Skip to main content

New genetic research sheds light on the association of pre-eclampsia with cardiovascular diseases

Published on 8.6.2023
Tampere University
A couple holding hands so that hands form a heart.Photo: Pixabay/
A new wide-ranging Finnish study on the hereditary risk factors of pre-eclampsia showed that the pregnancy disorder and hypertension share many of the same genetic risk factors. This means that women suffering from pre-eclampsia should pay special attention to their lifestyle to avoid chronic hypertension and other cardiovascular diseases.

The study directed by Tampere University identified 19 genetic loci associated with pre-eclampsia and high blood pressure during pregnancy. The study was based on data on some 300,000 women.

The research results published in the prestigious JAMA Cardiology journal revealed different types of genetic risk factors that predispose pregnant women to pre-eclampsia. Most of the risks are related to genetic loci that have previously been associated with blood pressure traits. In addition, the study identified various genes related to the physiological changes during pregnancy, such as ones related to the development of the placenta, and the regulation of kidney functions.

“Many of the genes we associated with disease risk are known to influence several different symptoms found in pre-eclampsia. For example, the forms of the NPPA gene that we have linked to the risk of pre-eclampsia are known to affect blood pressure, but the gene is also thought to be related to physiological changes in the uterus during pregnancy,” says Postdoctoral Research Fellow Jaakko Tyrmi from Tampere University who was the main analyst in the study. 

Pregnancy is a window to a woman’s health in later life

Pre-eclampsia is a vascular disorder that occurs during pregnancy whose typical symptoms are high blood pressure and elevated protein in urine. Pre-eclampsia is also often associated with poor foetal growth. Some 3% of pregnant women suffer from pre-eclampsia.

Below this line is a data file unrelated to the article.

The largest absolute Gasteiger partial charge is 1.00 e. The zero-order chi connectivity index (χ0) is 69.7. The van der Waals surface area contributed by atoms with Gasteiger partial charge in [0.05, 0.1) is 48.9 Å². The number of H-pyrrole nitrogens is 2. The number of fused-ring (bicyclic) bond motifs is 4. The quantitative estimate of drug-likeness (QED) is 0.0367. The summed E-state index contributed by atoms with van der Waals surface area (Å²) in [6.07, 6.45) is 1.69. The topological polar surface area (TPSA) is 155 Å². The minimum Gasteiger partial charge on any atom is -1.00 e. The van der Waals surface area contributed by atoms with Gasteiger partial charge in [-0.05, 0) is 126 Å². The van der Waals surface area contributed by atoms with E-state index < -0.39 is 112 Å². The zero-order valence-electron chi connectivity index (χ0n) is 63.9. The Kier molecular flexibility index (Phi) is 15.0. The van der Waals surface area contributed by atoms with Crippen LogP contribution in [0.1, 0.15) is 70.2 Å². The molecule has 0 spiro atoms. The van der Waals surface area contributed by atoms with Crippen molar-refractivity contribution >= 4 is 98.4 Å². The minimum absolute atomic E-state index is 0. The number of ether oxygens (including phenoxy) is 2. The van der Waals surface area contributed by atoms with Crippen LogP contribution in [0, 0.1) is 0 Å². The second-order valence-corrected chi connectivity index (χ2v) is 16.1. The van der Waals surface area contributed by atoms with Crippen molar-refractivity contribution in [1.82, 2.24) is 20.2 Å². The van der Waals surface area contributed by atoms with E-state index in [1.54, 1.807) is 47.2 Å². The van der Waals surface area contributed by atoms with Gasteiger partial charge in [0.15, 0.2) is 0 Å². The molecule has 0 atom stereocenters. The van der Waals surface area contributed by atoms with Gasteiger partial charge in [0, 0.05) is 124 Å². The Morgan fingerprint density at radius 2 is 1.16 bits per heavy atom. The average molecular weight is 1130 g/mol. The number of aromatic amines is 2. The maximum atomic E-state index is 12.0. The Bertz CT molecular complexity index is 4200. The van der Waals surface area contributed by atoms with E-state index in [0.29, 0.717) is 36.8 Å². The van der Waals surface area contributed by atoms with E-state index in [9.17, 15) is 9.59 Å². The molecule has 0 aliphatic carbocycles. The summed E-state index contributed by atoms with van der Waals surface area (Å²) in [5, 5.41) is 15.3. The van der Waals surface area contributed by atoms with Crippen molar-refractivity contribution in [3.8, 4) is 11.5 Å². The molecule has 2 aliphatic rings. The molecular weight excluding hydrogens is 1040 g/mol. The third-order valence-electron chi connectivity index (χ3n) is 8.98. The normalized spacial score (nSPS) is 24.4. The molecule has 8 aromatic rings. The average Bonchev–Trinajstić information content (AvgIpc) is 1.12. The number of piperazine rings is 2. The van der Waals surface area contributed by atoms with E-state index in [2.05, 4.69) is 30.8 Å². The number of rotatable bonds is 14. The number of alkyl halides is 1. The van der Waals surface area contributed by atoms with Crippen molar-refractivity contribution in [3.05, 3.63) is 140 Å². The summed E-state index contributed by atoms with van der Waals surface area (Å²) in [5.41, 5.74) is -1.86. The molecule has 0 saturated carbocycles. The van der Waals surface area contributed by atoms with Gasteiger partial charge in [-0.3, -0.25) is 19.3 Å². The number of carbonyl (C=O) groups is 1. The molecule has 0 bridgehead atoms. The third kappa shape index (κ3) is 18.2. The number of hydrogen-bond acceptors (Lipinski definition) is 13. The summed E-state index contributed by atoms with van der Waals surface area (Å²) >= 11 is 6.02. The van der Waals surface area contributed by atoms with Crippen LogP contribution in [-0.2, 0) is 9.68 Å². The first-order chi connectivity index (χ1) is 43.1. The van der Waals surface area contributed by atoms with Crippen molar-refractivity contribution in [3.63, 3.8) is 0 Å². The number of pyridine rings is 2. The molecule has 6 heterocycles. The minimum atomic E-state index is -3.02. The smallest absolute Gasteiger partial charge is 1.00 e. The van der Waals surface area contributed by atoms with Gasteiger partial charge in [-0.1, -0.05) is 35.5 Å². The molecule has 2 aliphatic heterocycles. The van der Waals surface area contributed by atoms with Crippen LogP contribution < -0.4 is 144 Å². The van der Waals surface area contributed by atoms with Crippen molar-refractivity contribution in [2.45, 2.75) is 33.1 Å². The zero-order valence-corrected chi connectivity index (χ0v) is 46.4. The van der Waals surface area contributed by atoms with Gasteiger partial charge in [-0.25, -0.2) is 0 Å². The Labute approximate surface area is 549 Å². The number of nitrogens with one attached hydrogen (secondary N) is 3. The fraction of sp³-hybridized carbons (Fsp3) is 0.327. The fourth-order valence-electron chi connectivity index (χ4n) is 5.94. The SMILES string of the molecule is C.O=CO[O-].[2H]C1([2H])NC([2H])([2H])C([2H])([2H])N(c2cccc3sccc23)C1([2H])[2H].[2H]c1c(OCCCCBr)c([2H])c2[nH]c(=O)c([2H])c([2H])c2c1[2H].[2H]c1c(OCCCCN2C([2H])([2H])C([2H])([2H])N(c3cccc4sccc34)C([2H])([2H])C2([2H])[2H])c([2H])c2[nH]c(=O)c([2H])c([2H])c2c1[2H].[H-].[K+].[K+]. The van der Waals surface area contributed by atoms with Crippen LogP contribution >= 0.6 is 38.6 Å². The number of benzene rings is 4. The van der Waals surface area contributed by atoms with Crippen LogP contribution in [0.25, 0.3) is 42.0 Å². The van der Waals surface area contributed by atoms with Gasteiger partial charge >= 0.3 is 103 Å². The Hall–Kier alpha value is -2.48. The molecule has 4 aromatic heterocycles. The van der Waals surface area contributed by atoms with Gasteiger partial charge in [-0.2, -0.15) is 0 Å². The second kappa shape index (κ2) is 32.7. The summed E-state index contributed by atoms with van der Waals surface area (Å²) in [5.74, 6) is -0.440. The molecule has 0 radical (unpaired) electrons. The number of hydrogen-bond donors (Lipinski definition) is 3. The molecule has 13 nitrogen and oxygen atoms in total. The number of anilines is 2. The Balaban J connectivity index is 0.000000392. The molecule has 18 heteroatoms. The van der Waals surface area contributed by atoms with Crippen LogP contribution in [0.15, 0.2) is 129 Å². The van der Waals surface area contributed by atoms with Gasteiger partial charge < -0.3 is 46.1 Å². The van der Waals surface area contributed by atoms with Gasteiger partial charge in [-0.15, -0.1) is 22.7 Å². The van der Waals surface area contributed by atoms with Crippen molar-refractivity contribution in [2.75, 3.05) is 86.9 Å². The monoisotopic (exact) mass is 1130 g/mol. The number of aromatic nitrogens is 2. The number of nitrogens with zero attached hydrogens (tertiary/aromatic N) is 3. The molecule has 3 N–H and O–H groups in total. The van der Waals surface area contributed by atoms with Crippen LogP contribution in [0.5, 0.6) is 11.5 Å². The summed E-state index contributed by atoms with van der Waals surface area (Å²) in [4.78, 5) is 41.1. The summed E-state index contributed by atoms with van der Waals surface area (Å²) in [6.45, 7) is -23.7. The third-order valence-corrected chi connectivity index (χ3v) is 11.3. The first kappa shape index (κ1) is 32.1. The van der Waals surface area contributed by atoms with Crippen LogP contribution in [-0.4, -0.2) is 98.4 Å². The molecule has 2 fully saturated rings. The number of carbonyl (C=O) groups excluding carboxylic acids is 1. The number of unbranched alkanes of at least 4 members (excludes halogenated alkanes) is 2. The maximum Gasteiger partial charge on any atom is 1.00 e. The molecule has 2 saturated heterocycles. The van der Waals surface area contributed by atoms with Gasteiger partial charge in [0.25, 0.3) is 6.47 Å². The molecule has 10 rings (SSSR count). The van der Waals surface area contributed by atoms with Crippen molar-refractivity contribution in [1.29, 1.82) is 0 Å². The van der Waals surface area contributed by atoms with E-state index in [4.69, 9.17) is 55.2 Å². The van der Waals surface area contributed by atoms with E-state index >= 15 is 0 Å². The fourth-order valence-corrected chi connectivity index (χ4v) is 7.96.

“Our results indicate that pre-eclampsia can be the first sign of a hereditary disposition to cardiovascular diseases. Mothers should therefore treat pre-eclampsia as a valuable sign that gives an opportunity to influence their subsequent morbidity with lifestyle changes,” says Professor Hannele Laivuori from Tampere University and Tampere University Hospital who was the principal investigator.

The study compared the genomic data from 17,000 women suffering from pre-eclampsia with data from 270,000 control individuals. A significant part of the patients were Finns: either participants in the FINNPEC study focused on pre-eclampsia or participants in the FinnGen genetic study for which they had donated samples to biobanks.

“It is important to note that pre-eclampsia is a multifactorial pregnancy complication. There are also other causes and all women with prior pre-eclampsia do not carry an increased risk for cardiovascular diseases. Identifying this individual variation and its biological causes is an important topic for further studies,” Professor Laivuori emphasises. It is also important to study the effect of lifestyle changes.

The FINNPEC (Finnish Genetics of Pre-eclampsia Consortium) cohort has been funded by the Jane and Aatos Erkko Foundation, Academy of Finland, and several other Finnish funding agencies.

Research article

Tyrmi, J.S., Kaartokallio, T., Lokki, A.I. et al. Genetic Risk Factors Associated With Preeclampsia and Hypertensive Disorders of Pregnancy. Jama Cardiol. Published online June 7, 2023.

Further information:

Postdoctoral Research Fellow Jaakko Tyrmi, 0400 606 182, jaakko.tyrmi [at]
Professor Hannele Laivuori, 050 415 4871, hannele.laivuori [at]